Writer Annie Proulx regrets writing
Brokeback Mountain, saying that since the film's release it
has been a source of “irritation” for her.
The story was adapted into a film
starring Jake Gyllenhaal and Heath Ledger in 2005.
Proulx's story, released in 1997,
follows Jack Twist and Ennis Del Mar, who meet while herding sheep in
1960s Wyoming. Their 20-year relationship ends with the murder of
Jack Twist, the victim of a homophobic attack.
“I wish I'd never written the story,”
Proulx told The
Paris Review. “It's just been the cause of hassle and
problems and irritation since the film came out. Before the film, it
was all right.”
Proulx said that people write to her
with suggestions to “fix” Brokeback's unhappy ending.
“So many people have completely
misunderstood the story. I think it’s important to leave spaces in
a story for readers to fill in from their own experience, but
unfortunately the audience that Brokeback reached most
strongly have powerful fantasy lives. And one of the reasons we keep
the gates locked here is that a lot of men have decided that the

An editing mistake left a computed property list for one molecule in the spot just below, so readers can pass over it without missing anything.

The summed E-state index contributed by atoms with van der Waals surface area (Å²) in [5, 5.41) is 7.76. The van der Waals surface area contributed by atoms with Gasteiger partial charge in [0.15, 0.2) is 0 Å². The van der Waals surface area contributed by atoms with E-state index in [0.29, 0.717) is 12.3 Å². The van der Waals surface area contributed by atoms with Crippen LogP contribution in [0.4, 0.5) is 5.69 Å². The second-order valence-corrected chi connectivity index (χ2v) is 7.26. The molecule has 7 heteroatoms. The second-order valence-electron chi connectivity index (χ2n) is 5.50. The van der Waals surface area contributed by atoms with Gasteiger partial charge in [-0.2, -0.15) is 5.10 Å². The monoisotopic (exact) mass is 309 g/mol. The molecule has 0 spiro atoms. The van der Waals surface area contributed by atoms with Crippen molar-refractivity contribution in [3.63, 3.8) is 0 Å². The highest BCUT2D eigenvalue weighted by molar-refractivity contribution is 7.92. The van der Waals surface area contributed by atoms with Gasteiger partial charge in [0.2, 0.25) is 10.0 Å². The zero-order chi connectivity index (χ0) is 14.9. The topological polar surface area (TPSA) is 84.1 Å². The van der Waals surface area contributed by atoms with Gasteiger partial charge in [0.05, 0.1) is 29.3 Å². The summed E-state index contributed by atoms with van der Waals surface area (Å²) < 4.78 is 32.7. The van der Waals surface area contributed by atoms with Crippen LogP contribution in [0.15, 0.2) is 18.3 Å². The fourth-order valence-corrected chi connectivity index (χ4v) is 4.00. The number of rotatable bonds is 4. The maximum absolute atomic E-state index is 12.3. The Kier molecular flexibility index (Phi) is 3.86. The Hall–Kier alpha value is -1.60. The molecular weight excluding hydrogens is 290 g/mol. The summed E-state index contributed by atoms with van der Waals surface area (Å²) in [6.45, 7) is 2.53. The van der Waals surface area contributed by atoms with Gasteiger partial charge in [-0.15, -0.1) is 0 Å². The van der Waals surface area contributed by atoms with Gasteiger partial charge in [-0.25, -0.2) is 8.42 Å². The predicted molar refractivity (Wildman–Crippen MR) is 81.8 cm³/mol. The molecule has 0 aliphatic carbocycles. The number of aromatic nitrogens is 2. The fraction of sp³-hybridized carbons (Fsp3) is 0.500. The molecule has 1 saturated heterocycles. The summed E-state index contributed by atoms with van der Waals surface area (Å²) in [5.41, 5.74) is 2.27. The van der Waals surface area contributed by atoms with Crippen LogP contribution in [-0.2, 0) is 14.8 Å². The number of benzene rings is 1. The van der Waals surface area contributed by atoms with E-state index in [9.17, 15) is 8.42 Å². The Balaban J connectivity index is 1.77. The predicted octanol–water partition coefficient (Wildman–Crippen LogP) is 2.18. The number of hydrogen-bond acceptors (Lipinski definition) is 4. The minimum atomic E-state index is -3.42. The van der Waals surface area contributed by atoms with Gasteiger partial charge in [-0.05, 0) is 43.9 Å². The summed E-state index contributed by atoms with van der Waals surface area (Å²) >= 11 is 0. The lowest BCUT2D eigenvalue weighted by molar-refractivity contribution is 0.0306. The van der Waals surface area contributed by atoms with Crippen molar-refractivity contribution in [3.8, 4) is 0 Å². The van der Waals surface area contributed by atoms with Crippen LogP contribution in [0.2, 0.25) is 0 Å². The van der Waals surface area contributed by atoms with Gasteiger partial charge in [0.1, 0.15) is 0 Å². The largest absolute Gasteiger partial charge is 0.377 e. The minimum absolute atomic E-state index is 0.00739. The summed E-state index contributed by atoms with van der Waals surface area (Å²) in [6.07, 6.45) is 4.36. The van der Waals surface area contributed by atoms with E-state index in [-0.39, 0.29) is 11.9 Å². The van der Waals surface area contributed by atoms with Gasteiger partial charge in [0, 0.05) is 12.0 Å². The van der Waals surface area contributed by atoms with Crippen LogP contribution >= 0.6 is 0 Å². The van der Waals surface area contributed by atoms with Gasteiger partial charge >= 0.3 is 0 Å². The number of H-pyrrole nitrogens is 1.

story should have had a happy ending. They can’t bear the way it
ends – they just can’t stand it. So they rewrite the story,
including all kinds of boyfriends and new lovers and so forth after
Jack is killed. And it just drives me wild.”
“They can’t understand that the
story isn’t about Jack and Ennis. It’s about homophobia; it’s
about a social situation; it’s about a place and a particular
mindset and morality. They just don’t get it. I can’t tell you
how many of these things have been sent to me as though they’re
expecting me to say, Oh great, if only I’d had the sense to write
it that way. And they all begin the same way – I’m not gay,
but?.?.?.?The implication is that because they’re men they
understand much better than I how these people would have behaved.
And maybe they do. But that’s not the story I wrote. Those are
not their characters. The characters belong to me by law.”